CLEVELAND, Ohio – In Cleveland, it’s always football season and Browns fans have lots of questions.
Hey, Terry: The hype this year reminds me of the expectations in 1981 when the wheels fell off after losing to Oakland in the playoffs. How do they find the same mindset as they had last year? – Tom Jump
Hey, Tom: The Browns went from 11-5 in 1980 to 5-11 in 1981. One of the basic facts is the close games they won in 1980 became losses in 1981. They lost five games by six or fewer points. They won three.
A big issue was the decline of Brian Sipe. He went from a 1980 MVP season (30 TD passes, 14 interceptions) to throwing 25 interceptions compared to 17 TDs in 1981. Sipe played all 16 games, but he was beat up. He went from being sacked 23 times to 34 times.
Lost in the Sipe hype and all the fun of 1980 was the Browns had a solid defense that season, ranking 12th. It was 23rd in 1981. That 1980 season was magic, with an 8-3 record in games decided by a TD or less.
That said, you can point to the 2020 Browns being 7-2 in games decided by a TD or less. Maybe I just want to avoid doom and gloom, but the team seemed more good than lucky in 2020. It was the other way around in 1980. The key will be the defense, which GM Andrew Berry has completely overhauled. That also sets up the next question.
Hey, Terry: How much impact do you think Jadeveon Clowney will have this season? Are his best days behind him? – Chris Ard
Hey, Chris: One guy doesn’t make a defense, but Clowney has been a target of the front office for two years. He played only eight games a year ago. He had zero sacks. That’s a problem. Analytics and some basic watching of games shows he’s good against the run. At times, he can pressure the QB.
Just because the Browns signed the guy, I can’t back off from my lukewarm feelings. The durability issue bothers me, although he missed only nine games between 2016-19.
In 2017-18 when he was healthy, Clowney and fellow defense end J.J. Watt terrorized QBs. Clowney registered nine sacks each season. Can that happen here playing across the line from Myles Garrett? Perhaps. The Browns did add other linemen. But a big comeback from Clowney (who’s on a one-year contract) could be the biggest boost to the defense.
Other than Garrett and Denzel Ward, none of the defensive starters are back. They are the only two players in the top 10 of snaps played in 2020 who are back. That means there probably will be a major adjustment early on that side of the ball.
Hey, Terry: I grew up a Browns fan in Youngstown in the 1970s. So many disappointments … why EXACTLY is this year different? – Michele George Kuhrt
Hey, Michele: I see the Browns entering into an era like the late 1980s with Bernie Kosar, Marty Schottenheimer & Company. I can hear some fans moaning, “Not that again!”
They were good teams, legitimate contenders to make the Super Bowl. They were well-coached and disciplined. They had a rising young QB. Sometimes, luck comes into play when falling just short of a title.
These Browns have a front office/coaching staff working together. They also came in together and knew each other before. Baker Mayfield may not approach Kosar status, but he can come close. They will be fun to watch. They have good guys. The 2020 season didn’t feel like a fluke.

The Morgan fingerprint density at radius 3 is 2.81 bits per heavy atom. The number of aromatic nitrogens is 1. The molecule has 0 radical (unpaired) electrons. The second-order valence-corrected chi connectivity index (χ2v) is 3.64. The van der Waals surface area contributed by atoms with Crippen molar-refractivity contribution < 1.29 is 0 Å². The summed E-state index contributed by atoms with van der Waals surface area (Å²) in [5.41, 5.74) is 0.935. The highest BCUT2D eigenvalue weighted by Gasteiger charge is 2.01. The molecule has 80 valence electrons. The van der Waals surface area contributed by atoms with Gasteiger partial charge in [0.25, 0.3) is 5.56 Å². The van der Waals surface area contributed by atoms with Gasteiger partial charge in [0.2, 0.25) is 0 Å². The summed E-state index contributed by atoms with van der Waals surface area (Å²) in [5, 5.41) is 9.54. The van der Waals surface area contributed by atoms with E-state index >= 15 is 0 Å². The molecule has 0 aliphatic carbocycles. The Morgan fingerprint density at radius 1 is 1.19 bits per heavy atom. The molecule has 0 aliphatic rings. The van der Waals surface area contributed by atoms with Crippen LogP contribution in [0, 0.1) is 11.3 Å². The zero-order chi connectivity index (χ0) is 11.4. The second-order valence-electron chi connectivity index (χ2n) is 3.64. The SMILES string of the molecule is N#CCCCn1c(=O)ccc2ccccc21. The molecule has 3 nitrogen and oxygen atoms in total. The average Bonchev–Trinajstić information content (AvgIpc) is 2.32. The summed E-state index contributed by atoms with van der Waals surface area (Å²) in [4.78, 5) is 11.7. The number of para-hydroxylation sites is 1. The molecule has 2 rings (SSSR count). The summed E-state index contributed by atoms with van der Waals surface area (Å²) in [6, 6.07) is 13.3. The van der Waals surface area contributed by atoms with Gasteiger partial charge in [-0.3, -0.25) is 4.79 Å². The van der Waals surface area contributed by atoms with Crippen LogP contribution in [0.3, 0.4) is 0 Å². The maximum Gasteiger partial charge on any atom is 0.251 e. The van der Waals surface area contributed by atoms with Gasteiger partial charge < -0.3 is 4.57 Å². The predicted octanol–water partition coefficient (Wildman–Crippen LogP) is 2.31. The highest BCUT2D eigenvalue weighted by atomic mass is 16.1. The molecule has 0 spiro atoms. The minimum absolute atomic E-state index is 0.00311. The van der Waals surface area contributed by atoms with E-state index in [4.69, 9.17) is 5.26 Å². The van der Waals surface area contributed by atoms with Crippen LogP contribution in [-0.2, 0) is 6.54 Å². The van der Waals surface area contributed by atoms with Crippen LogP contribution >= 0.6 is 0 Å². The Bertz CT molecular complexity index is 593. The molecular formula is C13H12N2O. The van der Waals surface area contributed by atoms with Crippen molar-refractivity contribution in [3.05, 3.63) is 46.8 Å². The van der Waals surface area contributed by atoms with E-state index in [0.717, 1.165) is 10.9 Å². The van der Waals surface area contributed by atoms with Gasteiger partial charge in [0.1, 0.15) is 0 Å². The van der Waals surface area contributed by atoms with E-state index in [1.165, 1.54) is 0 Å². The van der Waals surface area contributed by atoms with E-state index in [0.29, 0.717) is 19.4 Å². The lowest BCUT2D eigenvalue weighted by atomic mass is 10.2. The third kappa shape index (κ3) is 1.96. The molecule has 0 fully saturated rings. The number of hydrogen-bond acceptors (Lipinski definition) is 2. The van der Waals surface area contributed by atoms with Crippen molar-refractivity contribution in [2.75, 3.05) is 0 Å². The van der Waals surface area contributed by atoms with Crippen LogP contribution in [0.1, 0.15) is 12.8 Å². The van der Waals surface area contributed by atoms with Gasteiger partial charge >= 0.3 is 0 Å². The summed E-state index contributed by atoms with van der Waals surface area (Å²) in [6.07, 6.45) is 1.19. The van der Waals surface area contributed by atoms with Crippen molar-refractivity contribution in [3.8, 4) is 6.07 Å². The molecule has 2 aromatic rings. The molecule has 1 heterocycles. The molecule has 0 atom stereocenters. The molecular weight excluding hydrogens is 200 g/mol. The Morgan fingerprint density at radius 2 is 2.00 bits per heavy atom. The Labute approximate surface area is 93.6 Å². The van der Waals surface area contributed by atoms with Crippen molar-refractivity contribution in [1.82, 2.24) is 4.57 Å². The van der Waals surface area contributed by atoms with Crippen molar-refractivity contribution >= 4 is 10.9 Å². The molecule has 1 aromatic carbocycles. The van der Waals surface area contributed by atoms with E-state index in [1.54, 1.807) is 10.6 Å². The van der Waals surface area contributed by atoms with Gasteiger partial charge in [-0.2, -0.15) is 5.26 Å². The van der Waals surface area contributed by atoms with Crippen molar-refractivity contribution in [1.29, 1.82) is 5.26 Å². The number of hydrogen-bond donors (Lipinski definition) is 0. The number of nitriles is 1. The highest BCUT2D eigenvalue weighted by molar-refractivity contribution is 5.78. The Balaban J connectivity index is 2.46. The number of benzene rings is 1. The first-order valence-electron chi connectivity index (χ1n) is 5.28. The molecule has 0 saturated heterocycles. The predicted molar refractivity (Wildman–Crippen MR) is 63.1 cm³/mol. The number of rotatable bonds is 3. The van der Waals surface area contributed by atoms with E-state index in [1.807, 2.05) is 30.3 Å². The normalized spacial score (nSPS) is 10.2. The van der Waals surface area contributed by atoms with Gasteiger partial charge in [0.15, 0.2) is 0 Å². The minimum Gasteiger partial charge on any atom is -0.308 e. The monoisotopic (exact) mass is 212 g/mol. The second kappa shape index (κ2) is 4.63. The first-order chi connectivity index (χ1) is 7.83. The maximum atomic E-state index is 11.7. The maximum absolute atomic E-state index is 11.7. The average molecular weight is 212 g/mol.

As for the Super Bowl, who knows? But these guys are worthy of your attention.
Hey, Terry: There seems to be chatter about Baker Mayfield being a system QB. Is this as silly as it sounds? Lamar Jackson is the most unique QB in the NFL now. – David King
Hey, David: Part of good coaching is putting the right QB in the right system. You mentioned Lamar Jackson, who is the best example. Tennessee found a system to fit Ryan Tannehill. Now he’s a top 10 QB after being mediocre in Miami.
Kevin Stefanski has designed an offense to fit Baker, and he kept adjusting it during the season. What we know is Baker is 23-22 as a starter. He took them to the playoffs. He can win games and get the team to the postseason. That’s more than a system QB, so I’m with you that it’s silly.
Hey, Terry: What makes Kevin Stefanski a popular coach today vs. Marty Schottenheimer or Chuck Noll. Would those coaches work in today’s NFL? – Marty McInnerney
Hey, Marty: Part of what makes coaches great over a long period of time is their ability to adjust. I have recently interviewed players from the late 1980s who were coached by Schottenheimer. They respect and liked the man. Reggie Langhorne told me how Schottenheimer knew when to be tough with him.
I’ll soon be doing a story on Kevin Mack, and it was the opposite of how Schottenheimer treated Langhorne. The coach saw Mack lacked confidence and feared he’d be cut. Schottenheimer worked at praising Mack. So I believe Schottenheimer and Benedictine product Noll would figure out today’s game and be successful.
Hey, Terry: What rookie from last year’s team will make the biggest jump? – Ed Bonchak
Hey, Ed: This could be a surprise – Harrison Bryant. He could end up with more playing time, especially if David Njoku is traded. That could happen. He had an up and down rookie year, but has the talent to be effective in the two tight end system the Browns use.
The obvious answer is safety Grant Delpit, who was set to start in 2020 only to be sidelined by a season-ending Achilles injury in training camp. The door is wide open for him. The coaches like linebacker Jacob Phillips. If the Browns have injury issues at receivers, Donovan Peoples-Jones can make an impact. I went with Harrison as a long shot, but others are intriguing.
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